I think my ex-wife is a witch.
I guess most ex-husbands think that, but I have evidence: she wears a pentagram and needs a baby-sitter for Samhain, Lughnasa and solstices. She’s in good company, however -- there are lots of witches about these days. Any good bookstore carries books on Wicca, the ancient religion of the pre-Christian British Isles, right alongside The Celestine Prophecy and A Course in Miracles.

Talk to enough Americans and, besides Wiccans, you’ll encounter Muslims, Hindus, Sufis, Branch Davidians, vampire cultists, Satanists, Charlie Manson-worshippers, Twelve Steppers, crystal gazers and crystal wearers, abortion-clinic-bombers and people who think the Internet is God. Religion pervades America’s consciousness in literally hundreds of forms, from extreme fundamentalism to extreme silliness -- and that’s before you get around to the people that hold what campaigning Republicans called “traditional Judeo-Christian American values.” There has probably not been such a profusion of religions, cults and fringe-sects active in a single society since Christianity sprouted from the seeds of the mystery cults during the Roman Empire.

Religion is a belief in powers higher than man and an attempt to propitiate or please them. —James Frazier, The Golden Bough

Looking at the evidence above, it’s tempting to say Freud was right when he called religion “a collective neurosis.” Why is it that our culture’s religious beliefs and practices have become so fragmented? For that matter, do we still need religion at all, or has it become completely dysfunctional? Before attempting to answer these questions, we should first consider what religion is, why it came into being, and what role it fulfills in modern life, if any.

The belief in God, in itself, has virtually no influence over human behavior. Rather, it is the set of corollary beliefs about what God is and is not -- and about what God wants and does not want -- that both contributes to the evolution of human society and creates the problems associated with religion. Religion has played a very important role in the evolution of human culture. We owe the existence of music, visual arts, drama, philosophy and literature, as well as most of our values, ethics, and morals to those things Frazier called “attempts to please the gods.”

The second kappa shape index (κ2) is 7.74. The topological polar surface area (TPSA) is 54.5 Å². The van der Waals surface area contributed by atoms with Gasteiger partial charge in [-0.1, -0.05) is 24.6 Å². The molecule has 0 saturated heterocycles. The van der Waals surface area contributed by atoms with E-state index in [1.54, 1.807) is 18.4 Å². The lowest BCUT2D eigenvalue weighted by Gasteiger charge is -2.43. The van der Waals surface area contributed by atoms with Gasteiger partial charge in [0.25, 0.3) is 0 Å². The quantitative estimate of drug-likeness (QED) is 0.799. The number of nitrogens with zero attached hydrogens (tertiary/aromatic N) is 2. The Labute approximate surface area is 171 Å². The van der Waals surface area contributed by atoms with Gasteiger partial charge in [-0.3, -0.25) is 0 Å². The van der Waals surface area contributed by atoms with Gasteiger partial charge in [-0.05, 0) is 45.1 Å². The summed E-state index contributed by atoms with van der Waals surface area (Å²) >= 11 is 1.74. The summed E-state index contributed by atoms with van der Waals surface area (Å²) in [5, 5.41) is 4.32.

In the primitive, tribal society, the chief governed under the guidance of the shaman, who claimed to have special knowledge of the power higher than man and the ways in which that being should be served. The aim of primitive religion was to enable the tribe and its members to survive and, ultimately, to be happy, and modern religion is intended to serve the same ends.

All religions include a mythology, rites and rituals, and a moral code (which includes those “values” politicians keep talking about). A society cannot function successfully without a moral code -- taboos, laws, values and ethics -- and mythology helps to satisfy man’s desire to understand his natural environment and his relationship with it, to explain and define what God is, and to communicate, through allegory and fable, the meaning and importance of the moral code. The myths passed down from generation to generation of story-tellers and shamans became the basis of virtually all literature, their ceremonial acting-out and symbolic representation became the basis for virtually all other performing and visual arts, and the directions for propitiating the gods became the basis of law.

Groups rites and rituals, such as Communion, are the symbolic acting out of the mythology. This ceremonial acting-out serves to create a unified consciousness within a society -- a “common-mindedness” which gives the individual a sense of “belonging” and further reinforces the importance of the society’s mythos, and therefore its ethic. Private rituals, such as prayer, offer the individual psychological benefits -- the chance to feel better about his life and his role in the world through ritual communication with a higher power. Public and private rituals also help to prepare psychologically the individual or group for a difficult task. Any accomplished athlete knows that taking the time to visualize and focus on the goal will boost his performance. The prayer a coach leads the football team in before a game is like the men of the tribe dancing around the fire the night before the big hunt, ceremonially “killing” the bison-masked Shaman with their spears -- participation in the ritual convinces each man that a force greater than himself will help him perform a difficult deed, giving his confidence a boost.